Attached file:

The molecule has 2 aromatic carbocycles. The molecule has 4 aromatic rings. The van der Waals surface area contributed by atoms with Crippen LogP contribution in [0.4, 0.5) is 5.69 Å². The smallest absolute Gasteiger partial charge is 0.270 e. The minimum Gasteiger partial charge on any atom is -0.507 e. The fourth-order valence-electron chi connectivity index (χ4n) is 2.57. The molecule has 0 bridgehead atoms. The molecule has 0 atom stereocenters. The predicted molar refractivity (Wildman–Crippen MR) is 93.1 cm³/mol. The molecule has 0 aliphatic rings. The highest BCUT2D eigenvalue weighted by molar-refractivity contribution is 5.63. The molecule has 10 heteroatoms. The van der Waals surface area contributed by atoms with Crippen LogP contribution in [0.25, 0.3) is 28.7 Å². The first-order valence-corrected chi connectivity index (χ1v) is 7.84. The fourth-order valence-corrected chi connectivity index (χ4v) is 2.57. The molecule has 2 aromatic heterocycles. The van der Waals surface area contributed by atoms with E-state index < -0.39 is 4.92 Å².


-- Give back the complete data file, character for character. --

The molecule has 2 aromatic carbocycles. The molecule has 4 aromatic rings. The van der Waals surface area contributed by atoms with Crippen LogP contribution in [0.4, 0.5) is 5.69 Å². The smallest absolute Gasteiger partial charge is 0.270 e. The minimum Gasteiger partial charge on any atom is -0.507 e. The fourth-order valence-electron chi connectivity index (χ4n) is 2.57. The molecule has 0 bridgehead atoms. The molecule has 0 atom stereocenters. The predicted molar refractivity (Wildman–Crippen MR) is 93.1 cm³/mol. The molecule has 0 aliphatic rings. The highest BCUT2D eigenvalue weighted by molar-refractivity contribution is 5.63. The molecule has 10 heteroatoms. The van der Waals surface area contributed by atoms with Crippen LogP contribution in [0.25, 0.3) is 28.7 Å². The first-order valence-corrected chi connectivity index (χ1v) is 7.84. The fourth-order valence-corrected chi connectivity index (χ4v) is 2.57. The molecule has 2 aromatic heterocycles. The van der Waals surface area contributed by atoms with E-state index < -0.39 is 4.92 Å².